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Ritter: The near impossibility of 'quantitative disarmament'

One hopes the editorial writers of the Boston Globe will stumble across this
piece, appearing as it does in their very own op-ed pages.

Going nowhere on Iraq 
By Scott Ritter, March 9, 2000 

Hans Blix, the newly appointed executive chairman of the United Nations
Monitoring and Verification Commission, has his work cut out for him. He
takes over the difficult task of disarming Iraq from the now defunct United
Nations Special Commission. In addition, he finds himself in a political
firestorm over economic sanctions against Iraq.

These sanctions are the foundation of the Clinton administration's efforts
to contain Iraqi President Saddam Hussein. Under new Security Council
resolutions that created UNMOVIC, economic sanctions can be suspended (not
lifted) only after Blix finds Iraq to have fully complied with its
disarmament obligation. Even then, all proceeds from the sale of oil would
be controlled by the Security Council. 

This arrangement is unacceptable to Iraq, which has refused to cooperate
with the new disarmament agency. In light of this, the Clinton
administration has proclaimed that economic sanctions will be locked in
place for the foreseeable future, despite compelling evidence that these
sanctions are responsible for massive suffering on the part of the Iraqi

Even if Iraq did agree to cooperate, Blix has a tough job. I spent seven
years as a senior weapons inspector with UNSCOM, and can testify to the
frustration of trying to disarm Iraq. Blix inherits the task of overseeing
the ''quantitative disarmament'' of Iraq - that is, accounting for every
last vestige of Iraq's weapons of mass destruction programs. 

There is no latitude for inspectors to accept anything less than 100 percent
disarmament, which, given the combined effect of the passage of time and
Iraqi intransigence, leaves the inspectors in the nearly impossible position
of trying to prove a negative. The reality that, from a qualitative
standpoint, Iraq has in fact been disarmed has been ignored. The chemical,
biological, nuclear, and long-range ballistic missile programs that were a
real threat in 1991 had, by 1998, been destroyed or rendered harmless.

Iraq did not readily submit to this disarmament. Iraq concealed the
fragmented vestiges of its past weapons program. However while these
documents and disparate components would be useful if Iraq were to try to
reconstitute a weapons of mass destruction manufacturing capability, on
their own they represented a viable threat to no one. 

However, it is the policy of the Clinton administration to maintain economic
sanctions until Saddam Hussein is removed from office. This means that
weapons inspections will be supported only so long as they legitimize the
continuation of economic sanctions. This is the reality faced by Blix, and
understood by Iraq.

Unfortunately, the Clinton administration has no viable vision for Iraq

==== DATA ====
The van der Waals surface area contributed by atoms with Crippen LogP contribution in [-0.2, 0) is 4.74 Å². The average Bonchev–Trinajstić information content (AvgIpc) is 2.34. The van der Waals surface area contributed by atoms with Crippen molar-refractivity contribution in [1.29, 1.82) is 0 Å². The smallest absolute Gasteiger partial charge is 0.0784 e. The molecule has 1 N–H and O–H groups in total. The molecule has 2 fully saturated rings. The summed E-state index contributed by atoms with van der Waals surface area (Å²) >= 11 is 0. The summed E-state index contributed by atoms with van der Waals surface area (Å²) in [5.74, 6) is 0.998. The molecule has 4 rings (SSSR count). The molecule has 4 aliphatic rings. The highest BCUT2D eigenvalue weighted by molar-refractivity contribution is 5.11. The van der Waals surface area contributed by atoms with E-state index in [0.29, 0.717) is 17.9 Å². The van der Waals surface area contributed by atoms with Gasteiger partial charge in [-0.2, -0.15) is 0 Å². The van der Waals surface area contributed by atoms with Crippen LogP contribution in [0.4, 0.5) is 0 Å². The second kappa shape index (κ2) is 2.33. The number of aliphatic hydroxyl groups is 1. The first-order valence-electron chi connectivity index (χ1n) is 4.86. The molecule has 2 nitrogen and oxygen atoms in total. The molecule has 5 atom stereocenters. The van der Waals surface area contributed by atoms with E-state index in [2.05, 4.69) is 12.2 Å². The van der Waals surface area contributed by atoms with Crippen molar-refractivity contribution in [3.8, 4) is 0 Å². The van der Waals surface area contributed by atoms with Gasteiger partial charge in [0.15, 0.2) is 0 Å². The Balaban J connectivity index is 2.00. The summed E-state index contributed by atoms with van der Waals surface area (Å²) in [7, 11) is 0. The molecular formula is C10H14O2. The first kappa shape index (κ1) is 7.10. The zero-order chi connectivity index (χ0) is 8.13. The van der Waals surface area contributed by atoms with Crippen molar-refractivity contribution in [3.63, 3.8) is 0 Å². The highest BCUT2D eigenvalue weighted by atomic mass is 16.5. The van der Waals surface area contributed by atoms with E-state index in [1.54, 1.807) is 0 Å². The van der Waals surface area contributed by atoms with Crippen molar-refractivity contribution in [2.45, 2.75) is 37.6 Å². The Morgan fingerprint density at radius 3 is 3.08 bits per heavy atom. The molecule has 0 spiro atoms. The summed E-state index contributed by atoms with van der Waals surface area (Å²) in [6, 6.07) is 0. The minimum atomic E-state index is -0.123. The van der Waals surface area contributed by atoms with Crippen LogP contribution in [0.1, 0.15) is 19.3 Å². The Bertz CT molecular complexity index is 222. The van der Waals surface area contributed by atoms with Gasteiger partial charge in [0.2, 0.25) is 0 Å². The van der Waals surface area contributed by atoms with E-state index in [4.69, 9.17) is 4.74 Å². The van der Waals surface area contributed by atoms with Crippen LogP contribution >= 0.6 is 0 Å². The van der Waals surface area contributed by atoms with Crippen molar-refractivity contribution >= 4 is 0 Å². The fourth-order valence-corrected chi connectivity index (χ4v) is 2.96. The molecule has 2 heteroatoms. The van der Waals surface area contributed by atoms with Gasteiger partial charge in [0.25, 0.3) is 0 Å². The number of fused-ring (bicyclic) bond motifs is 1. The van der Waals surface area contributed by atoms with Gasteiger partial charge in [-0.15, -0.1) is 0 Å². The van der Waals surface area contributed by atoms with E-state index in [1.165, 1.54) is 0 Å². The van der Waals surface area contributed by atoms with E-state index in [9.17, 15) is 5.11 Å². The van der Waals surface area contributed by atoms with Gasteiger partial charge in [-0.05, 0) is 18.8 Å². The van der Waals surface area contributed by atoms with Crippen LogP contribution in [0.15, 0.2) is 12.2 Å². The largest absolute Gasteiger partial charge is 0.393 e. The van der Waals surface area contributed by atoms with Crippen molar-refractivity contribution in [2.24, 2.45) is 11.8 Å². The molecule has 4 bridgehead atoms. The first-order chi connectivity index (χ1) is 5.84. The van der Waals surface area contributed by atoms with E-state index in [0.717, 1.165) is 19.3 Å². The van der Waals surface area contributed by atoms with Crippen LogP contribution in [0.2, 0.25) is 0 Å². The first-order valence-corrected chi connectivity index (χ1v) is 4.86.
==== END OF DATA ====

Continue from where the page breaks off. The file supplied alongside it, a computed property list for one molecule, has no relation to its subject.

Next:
beyond containment through continued economic sanctions. Its policy of
regime removal has no chance of success. The Iraqi opposition is plagued by
deep internal divisions, and has no meaningful constituency inside Iraq. 

America's fumbling embrace of these ineffective exiles-in-waiting guarantees
that Saddam Hussein will remain in power for the foreseeable future. It also
assures that no progress toward the resumption of meaningful arms control in
Iraq will take place, thus condemning the people of Iraq to continued
torment with no hope of relief.

The Clinton Iraq policy is morally bankrupt. There can be no honor in a
policy that has resulted in the doubling of the infant mortality rate in
Iraq and that leads to the death, through malnutrition and untreated
disease, of 5,000 children under the age of 5 every month. 

It is time for a new approach toward Iraq, one which builds upon the
concepts of diplomatic engagement. Trading the lifting (not suspension) of
economic sanctions for the resumption of meaningful inspections would
represent an important first step. Earlier this year, Iraq opened the door
for compromise by indicating its willingness to deal with weapons inspectors
if the Security Council agrees to an immediate lifting of sanctions. The
Clinton administration, locked into its failed policies of the past, is
unable and unwilling to take advantage of this diplomatic opening.

It will be up to the next president of the United States to solve the Iraqi
problem. This is an issue that the candidates should be debating.
Unfortunately, they all have indicated that they will support a continuation
of the policy of containment through economic sanctions. Such policy
formulations only guarantee that the next administration will keep stumbling
deeper into the Iraqi quagmire. The American people, and the people of Iraq,
deserve much better.

Scott Ritter is the author of ''Endgame: Solving the Iraqi Problem Once and
For All.''

This story ran on page A23 of the Boston Globe on 3/9/2000. 
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